Factory activity in top metals consumer China expanded at a slower-than-expected pace in April as supply and transport bottlenecks weighed on production and overseas demand lost momentum. Copper’s rally, driven by a combination of optimism about recovery prospects for the pandemic-hit global economy and supply concerns, is likely to stall in the second half of 2021 as China reins in stimulus spending.
Goldman Sachs (NYSE:) forecast copper would average $9,675 a tonne in 2021, $11,875 a tonne in 2022 and $12,000 a tonne in 2023. However, Yangshan copper premium fell to $43 a tonne, its lowest since April 2017, indicating weakening demand from top consumer China as prices have leapt 24% this year. The global world refined copper market showed a 28,000 tonnes surplus in January, compared with a 1,000 tonnes deficit in December, the International Copper Study Group (ICSG) said in its latest monthly bulletin.
Technically market is under long liquidation as the market has witnessed a drop in open interest by -2.77% to settled at 3582 while prices down -2.85 rupees, now Copper is getting support at 749.3 and below same could see a test of 744.4 levels, and resistance is now likely to be seen at 761.6, a move above could see prices testing 769.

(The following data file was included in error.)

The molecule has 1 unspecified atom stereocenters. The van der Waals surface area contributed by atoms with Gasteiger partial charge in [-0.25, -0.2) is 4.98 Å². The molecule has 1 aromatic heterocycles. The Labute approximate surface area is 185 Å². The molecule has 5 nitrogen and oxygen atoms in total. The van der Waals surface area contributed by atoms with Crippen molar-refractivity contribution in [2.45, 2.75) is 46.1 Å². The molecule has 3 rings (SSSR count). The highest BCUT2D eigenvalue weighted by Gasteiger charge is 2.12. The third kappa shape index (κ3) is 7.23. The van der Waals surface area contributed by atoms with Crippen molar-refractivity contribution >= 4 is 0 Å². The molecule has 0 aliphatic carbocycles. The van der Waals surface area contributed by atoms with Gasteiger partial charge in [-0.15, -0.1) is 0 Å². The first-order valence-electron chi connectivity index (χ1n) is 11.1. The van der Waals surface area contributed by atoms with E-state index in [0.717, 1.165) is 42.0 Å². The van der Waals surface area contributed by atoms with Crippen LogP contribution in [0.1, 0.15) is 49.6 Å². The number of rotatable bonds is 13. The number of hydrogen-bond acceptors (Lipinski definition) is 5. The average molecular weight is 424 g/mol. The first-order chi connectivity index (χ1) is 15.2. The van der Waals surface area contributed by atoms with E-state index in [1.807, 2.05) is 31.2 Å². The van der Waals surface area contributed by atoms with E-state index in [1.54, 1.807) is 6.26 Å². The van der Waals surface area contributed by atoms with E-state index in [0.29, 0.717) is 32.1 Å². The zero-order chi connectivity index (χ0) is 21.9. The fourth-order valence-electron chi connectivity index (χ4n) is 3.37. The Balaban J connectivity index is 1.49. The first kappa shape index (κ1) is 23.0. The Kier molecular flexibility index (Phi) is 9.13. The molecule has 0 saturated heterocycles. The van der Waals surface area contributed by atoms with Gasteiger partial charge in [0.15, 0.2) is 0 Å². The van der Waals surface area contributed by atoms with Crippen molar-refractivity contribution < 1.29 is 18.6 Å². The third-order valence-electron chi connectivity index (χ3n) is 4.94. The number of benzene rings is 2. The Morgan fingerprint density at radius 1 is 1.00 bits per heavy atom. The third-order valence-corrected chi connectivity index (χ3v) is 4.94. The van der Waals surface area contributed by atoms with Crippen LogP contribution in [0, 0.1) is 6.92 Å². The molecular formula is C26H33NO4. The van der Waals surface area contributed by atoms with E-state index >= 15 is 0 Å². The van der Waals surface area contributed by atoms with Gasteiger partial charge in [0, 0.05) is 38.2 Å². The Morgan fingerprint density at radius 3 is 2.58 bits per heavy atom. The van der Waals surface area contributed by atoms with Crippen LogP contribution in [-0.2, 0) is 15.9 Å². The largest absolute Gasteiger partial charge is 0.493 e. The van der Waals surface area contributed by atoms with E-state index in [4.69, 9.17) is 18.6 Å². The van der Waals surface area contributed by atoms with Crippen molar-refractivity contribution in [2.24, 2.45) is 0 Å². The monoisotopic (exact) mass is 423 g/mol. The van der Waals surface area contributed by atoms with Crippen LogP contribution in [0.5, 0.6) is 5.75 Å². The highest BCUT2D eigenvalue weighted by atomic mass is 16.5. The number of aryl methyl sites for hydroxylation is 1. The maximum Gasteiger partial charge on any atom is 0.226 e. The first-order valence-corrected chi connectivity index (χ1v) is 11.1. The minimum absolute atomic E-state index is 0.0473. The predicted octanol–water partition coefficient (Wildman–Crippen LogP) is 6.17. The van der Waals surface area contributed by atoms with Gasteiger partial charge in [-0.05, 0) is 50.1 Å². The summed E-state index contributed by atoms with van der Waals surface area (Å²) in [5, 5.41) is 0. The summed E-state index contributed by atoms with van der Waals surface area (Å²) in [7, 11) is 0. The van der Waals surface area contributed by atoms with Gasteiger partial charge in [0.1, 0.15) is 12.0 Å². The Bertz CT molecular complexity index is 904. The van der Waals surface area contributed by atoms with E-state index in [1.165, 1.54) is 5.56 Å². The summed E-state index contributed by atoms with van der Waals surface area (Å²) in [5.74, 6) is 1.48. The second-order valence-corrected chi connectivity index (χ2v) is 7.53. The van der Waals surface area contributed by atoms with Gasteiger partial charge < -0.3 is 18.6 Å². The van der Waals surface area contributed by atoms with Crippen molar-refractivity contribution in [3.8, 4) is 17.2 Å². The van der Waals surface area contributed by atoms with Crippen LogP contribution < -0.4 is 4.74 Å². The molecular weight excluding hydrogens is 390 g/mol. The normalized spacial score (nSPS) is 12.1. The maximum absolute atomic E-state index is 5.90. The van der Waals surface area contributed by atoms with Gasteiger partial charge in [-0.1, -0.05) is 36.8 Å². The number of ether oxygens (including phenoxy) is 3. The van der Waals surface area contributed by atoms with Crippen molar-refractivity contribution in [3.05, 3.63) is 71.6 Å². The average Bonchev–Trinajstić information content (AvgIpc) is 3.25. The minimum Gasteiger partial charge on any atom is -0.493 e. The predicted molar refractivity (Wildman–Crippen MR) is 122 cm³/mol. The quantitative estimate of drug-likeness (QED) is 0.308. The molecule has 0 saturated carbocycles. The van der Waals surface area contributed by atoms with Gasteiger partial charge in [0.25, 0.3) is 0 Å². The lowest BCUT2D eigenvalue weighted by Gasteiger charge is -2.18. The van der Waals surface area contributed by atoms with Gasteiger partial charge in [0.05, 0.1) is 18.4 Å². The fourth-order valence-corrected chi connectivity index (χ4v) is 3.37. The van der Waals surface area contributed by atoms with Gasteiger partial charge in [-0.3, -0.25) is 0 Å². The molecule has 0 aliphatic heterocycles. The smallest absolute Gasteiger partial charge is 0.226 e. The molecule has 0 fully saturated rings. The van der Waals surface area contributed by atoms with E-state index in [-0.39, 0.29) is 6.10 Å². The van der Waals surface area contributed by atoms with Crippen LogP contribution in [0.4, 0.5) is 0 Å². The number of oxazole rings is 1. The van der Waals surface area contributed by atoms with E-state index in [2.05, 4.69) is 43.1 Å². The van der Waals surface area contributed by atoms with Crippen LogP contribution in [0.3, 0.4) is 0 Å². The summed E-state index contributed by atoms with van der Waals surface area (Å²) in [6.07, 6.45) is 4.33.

# Copper trading range for the day is 744.4-769.
# Copper prices dropped paring gains after data showed that copper stocks in Shanghai bonded area rose 7,000 mt from the prior week to 396,700
# However downside seen limited amid strong U.S. economic data and Fed’s commitment to continue supporting the economy fuelled investors’ appetite for risk.
# Goldman Sachs forecast copper would average $9,675 a tonne in 2021, $11,875 a tonne in 2022 and $12,000 a tonne in 2023.